Another plus, at least for now: National regulatory legislation for Voip service hasn't been established yet, so you're less likely to be nickel-and-dimed with the surcharges, taxes, and service fees that bloat your regular phone bill. (However, some rules are already being established for VoIP, including wiretap regulations that could limit the privacy of calls. Click here for details.)

Speaking of bills, wouldn't it be nice to get fewer of them every month? In addition to costing less for calls, Voip service could help reduce or streamline your paper trail of telecommunications bills, consolidating some combination of your telephone, Internet, cable, and wireless charges into one statement.

The Downside

Inevitably, Voip does have drawbacks. Probably the most troubling is that your telephone connection is only as good as your power and your broadband service, so if either one goes south, you're cut off until the juice starts flowing again. Many services, including Verizon's VoiceWing, offer a call-forwarding feature that sends calls to a backup number during outages; just make sure that your backup is a cell phone or other system that does not require electricity to operate.

Still, it's disconcerting to think that unless you have a backup phone (or a power generator), your connection with the outside world depends on the efficiency of your service's repair crew.

If you ever find yourself in an emergency situation, you probably won't want to have to count on Voip as your lifeline. As a rule, the services don't support traditional 911 emergency systems, though many offer a feature that connects you to local emergency services via a third party.

This workaround may be fine in some situations. But there's one important caveat: If you aren't at the address registered with your Voip account when you call and you can't provide your location to the dispatcher, emergency responders won't know where you are.

Play it safe, and make sure you fully understand how your Voip provider handles emergency service calls before you sign on. And make sure you have an emergency backup system. Many new cell phones include GPS technology that can locate you when you call 911.

Other services that most Voip companies don't support include 411 directory assistance and text-telephone relay (TTY) service for the hearing-impaired. Many of the services don't offer published phone directories. And don't count on being able to send or receive faxes on a Voip connection (though a few services are starting to offer fax capability). Another consideration: Many Net phones don't work with home security services or satellite TV systems that connect to a telephone line.

While most Voip services proudly tout the ability to transfer your current phone number to your new service, some readers have complained to us that this process can take weeks or months to complete (click here for details). Not all Voip companies offer the service in every area yet, and wireless numbers and the number on the telephone line that you use for a DSL connection usually can't be transferred to VoIP.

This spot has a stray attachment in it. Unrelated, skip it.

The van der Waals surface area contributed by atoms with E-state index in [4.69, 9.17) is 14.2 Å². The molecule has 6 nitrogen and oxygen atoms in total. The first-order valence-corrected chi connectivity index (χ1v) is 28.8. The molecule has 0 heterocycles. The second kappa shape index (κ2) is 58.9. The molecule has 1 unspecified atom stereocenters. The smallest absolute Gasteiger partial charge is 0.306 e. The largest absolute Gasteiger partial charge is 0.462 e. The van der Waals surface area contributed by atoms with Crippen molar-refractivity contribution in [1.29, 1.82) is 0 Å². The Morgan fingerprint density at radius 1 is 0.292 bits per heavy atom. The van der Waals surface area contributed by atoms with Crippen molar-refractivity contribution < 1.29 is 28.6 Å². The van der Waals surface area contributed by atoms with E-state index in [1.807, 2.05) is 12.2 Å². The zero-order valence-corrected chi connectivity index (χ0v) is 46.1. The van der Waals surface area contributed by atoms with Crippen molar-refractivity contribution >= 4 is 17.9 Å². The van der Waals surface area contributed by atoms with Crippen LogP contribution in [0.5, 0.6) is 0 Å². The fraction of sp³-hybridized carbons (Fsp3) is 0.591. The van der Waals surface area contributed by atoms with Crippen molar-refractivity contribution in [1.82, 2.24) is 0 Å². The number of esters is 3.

Finally, if you plan to transfer your current number to a Voip account, don't cancel with your previous phone service provider yourself. Premature cancellation could cause you to lose the number.

Not sure whether you're ready to commit to a Voip plan? Many companies, like Verizon, make you agree to an annual contract; and many will hit you with a hefty fee if you bail out early. But some, such as Net2Phone, let you purchase a prepaid plan that doesn't establish a long-term contract. Others, like Vonage, let you try the service for a limited time with a money-back guarantee.

A final word about sound quality: Voip has come a long way since the days of walkie-talkie quality, but it still isn't perfect. Network congestion and other factors can affect sound clarity and service speed, so if crystal-clear sound and rock-solid service are important to you, Voip might not be the way to go--yet.

On the other hand, if you travel extensively, need sophisticated features, or simply want to save a few bucks each month, Voip may be the answer.

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†AK and HI residents pay $29.95 shipping. ††Limited time offer. Valid for residents of the United States (&DC), 18 years or older, who open new accounts. Offer good while supplies last and only on new account activations. One kit per account/household. Offer cannot be combined with any other discounts, promotions or plans and is not applicable to past purchases. Good while supplies last. Allow up to 2 weeks for shipping. Other restrictions may apply.

1Unlimited calling and other services for all residential plans are based on normal residential, personal, non-commercial use. A combination of factors is used to determine abnormal use, including but not limited to: the number of unique numbers called, calls forwarded, minutes used and other factors. Subject to our Reasonable Use Policy and Terms of Service.

2Shipping and activation fees waived with 1-year agreement. An Early Termination Fee (with periodic pro-rated reductions) applies if service is terminated before the end of the first 12 months. Additional restrictions may apply. See Terms of Service for details.

HIGH SPEED INTERNET REQUIRED. †VALID FOR NEW LINES ONLY. RATES EXCLUDE INTERNET SERVICE, SURCHARGES, FEES AND TAXES. DEVICE MAY BE REFURBISHED. If you subscribe to plans with monthly minutes allotments, all call minutes placed from both from your home and registered ExtensionsTM phones will count toward your monthly minutes allotment. ExtensionsTM calls made from mobiles use airtime and may incur surcharges, depending on your mobile plan. Alarms, TTY and other systems may not be compatible. Vonage 911 service operates differently than traditional 911. See for details.